The week following Monte Carlo always feels like a small hangover after a modest bender, the queasy Saturday morning you spend lining your stomach with bacon and eggs ahead of the planned Bacchanal that night. Weâ€™ll all be riotously drunk on clay soon enough. Rafael Nadalâ€™s latest trophy feast at the MCCC has been duly digested â€“ exultantly or wearily depending on oneâ€™s constitution â€“ and his inevitable victory in Barcelona is still days away; a curious echo, or a short satisfied belch. The presiding genies have thoughtfully bulldozed his draw, smoothing any stray bumps on the path before him. These bumps initially took the forms of Tomaz Bellucci and Tomas Berdych. Both are now unrecognisably mangled, and have been carted away.
Barcelona, First Round
(11) Raonic d. Falla, 6/4 7/6
The ATP website has commemorated Milos Raonicâ€™s first round win over Alejandro Falla with typical literary panache, running the by-lines â€˜Good step forwardâ€™ and â€˜My serve was key.â€™ Amazing. On that note, they recently promoted a profile of Matt Ebden with the revelation that â€˜Iâ€™ve made good progressâ€™. While Iâ€™ll concede that neither of these guys is an aphorist on par with, say, George Bernard Shaw or Roger Rasheed, the ATP needs to work harder to help them sound less like cavemen.
Nevertheless, it was a decent match, and no one can say that Raonic was wrong: his serve was, without question, key. Falla, whose leg was taped so comprehensively that he initially resembled a swarthy Phillip Petzschner, toiled with great heart. He produced some tremendous passing shots. One running forehand, had it been struck by Nadal or Federer, would have featured in YouTube compilations for years to come. But it wasnâ€™t, so it wonâ€™t.
Bucharest, First Round
Malisse d. Dimitrov, 6/4 6/2
Someone will undoubtedly win the mercifully rescheduled BRD Nastase Tiriac Trophy in Bucharest. Based on current form it wonâ€™t be the defending champion Florian Mayer, which is a shame. Nor will it be Grigor Dimitrov, who has already fallen to Xavier Malisse. Flash forward a decade, and imagine the Bulgarianâ€™s careworn face: that ingravescent brow, and those tired eyes, still searching for that breakthrough win. Or flash back a decade, and picture the Belgian: gaze dew-laden with hope, calm with the knowledge that a trip to the Wimbledon semifinals guarantees big things to come. Sometimes, all the talent in the world isnâ€™t enough. For a match so fraught with perspective and portent, todayâ€™s was mostly without incident, until the end, when character became density. Thus weighed down, Malisse blew a 5/2 lead, and a few match points. Dimitrov blew a break point in the final game, utterly buggering a simple return. I was less exciting than it sounds.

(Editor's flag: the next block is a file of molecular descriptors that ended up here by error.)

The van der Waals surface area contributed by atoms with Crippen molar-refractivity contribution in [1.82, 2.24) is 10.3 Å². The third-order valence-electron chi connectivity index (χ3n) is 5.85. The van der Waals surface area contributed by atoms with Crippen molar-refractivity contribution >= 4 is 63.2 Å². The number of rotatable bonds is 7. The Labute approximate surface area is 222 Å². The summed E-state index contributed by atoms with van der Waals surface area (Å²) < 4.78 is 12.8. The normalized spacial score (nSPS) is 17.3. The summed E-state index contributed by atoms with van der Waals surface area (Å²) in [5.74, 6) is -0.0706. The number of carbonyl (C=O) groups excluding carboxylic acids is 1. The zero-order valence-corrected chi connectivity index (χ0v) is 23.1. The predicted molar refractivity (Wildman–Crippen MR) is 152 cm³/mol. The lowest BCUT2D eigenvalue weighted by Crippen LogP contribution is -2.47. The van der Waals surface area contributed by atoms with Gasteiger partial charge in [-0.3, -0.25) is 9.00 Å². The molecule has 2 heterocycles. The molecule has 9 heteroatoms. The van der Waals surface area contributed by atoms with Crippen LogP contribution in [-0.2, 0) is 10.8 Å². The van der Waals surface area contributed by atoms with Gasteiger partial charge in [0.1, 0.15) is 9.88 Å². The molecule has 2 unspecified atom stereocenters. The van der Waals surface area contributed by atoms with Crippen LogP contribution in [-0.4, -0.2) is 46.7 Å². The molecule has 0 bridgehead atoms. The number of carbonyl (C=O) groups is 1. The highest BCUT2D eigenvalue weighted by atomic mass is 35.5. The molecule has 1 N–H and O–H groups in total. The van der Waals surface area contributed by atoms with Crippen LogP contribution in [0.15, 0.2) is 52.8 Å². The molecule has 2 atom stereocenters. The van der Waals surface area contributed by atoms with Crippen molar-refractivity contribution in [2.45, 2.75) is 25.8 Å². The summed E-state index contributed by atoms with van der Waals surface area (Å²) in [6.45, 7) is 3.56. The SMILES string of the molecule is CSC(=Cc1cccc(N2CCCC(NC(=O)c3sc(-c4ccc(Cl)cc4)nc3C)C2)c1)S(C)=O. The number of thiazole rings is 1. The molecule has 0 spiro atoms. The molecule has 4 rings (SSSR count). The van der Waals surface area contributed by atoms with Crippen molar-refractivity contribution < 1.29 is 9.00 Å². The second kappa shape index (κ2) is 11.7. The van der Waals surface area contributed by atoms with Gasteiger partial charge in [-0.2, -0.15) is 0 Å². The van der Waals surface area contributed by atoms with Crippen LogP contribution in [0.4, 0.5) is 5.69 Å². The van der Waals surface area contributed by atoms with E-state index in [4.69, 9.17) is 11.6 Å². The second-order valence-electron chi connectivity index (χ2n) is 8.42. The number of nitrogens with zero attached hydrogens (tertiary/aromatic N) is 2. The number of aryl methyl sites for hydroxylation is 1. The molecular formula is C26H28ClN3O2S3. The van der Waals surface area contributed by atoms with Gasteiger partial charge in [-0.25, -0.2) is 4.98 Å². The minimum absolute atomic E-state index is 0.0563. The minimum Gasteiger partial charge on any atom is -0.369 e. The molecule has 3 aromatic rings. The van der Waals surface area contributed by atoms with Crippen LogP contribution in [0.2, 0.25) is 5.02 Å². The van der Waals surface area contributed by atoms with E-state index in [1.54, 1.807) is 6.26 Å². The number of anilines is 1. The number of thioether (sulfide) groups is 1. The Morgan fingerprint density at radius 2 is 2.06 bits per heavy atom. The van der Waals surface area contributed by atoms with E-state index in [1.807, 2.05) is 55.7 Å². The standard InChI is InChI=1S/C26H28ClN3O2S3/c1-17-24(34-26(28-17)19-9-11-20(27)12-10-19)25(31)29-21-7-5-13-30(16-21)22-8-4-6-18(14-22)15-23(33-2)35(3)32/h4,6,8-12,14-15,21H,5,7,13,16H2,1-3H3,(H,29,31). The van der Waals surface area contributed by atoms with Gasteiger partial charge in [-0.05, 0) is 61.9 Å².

Flash back just a year, and the week following Monte Carlo was dominated by the Spanish tennis federationâ€™s set-to with the USTA over the surface for the Davis Cup quarterfinals in Austin, which they insisted was illegally fashioned from oiled glass. It was a complete non-story â€“ which grew farcical when Spain took the tie easily on the allegedly unplayable court â€“ but this is the kind of week for that kind of thing. Thankfully this week has produced actual news. As expected, the San Jose 250 event has been relocated to Texas. Concerns that this will cruelly overload the already inadequate facilities at the Racquet Club of Memphis have been allayed by the decision to sell the Memphis 500 to IMG, and haul it off to Rio de Janeiro. Those who were worried that IMG has too little say in tennis, and that they donâ€™t own enough stuff, can rest easy for the moment.
This will mean that the so-called Golden Swing â€“ or as I prefer it, the Nicolas Almagro False Hope Parade â€“ will boast two 500 level events. It will also mean that the United States only has one. Iâ€™m satisfied with both of these outcomes, although the USTA, justifiably given their mandate, isnâ€™t overly thrilled. Apparently they’ve written a letter. But Memphis, honestly, was a dud 500, and invariably served up a far more malnourished field than the concurrently run 250 in Marseilles. The USTA has expressed fears that US players will now venture abroad in the lead-up to Indian Wells. Even if Mardy Fishâ€™s disastrous adventure in Marseilles wasnâ€™t a salutary warning to his compatriots, Monte Carlo last week proved just how realistic the USTAâ€™s fears aren’t. There was one American in the main draw, and none in qualifying. However, that lone American was Donald Young, who was dealt with severely. Hopefully he has learned his lesson, and that it is a lesson to others.
Update: The lesson has indeed been learned. Mardy Fish’s aversion to leaving the States has grown so consuming that he has opted to skip the Olympics, and play Washington instead. Lleyton Hewitt controversially did the same in 2004, and went on to win Washington and Long Island against piss-weak fields, before running to the US Open final without dropping a set. Then, famously, he was destroyed by Federer 6/0 7/6 6/0.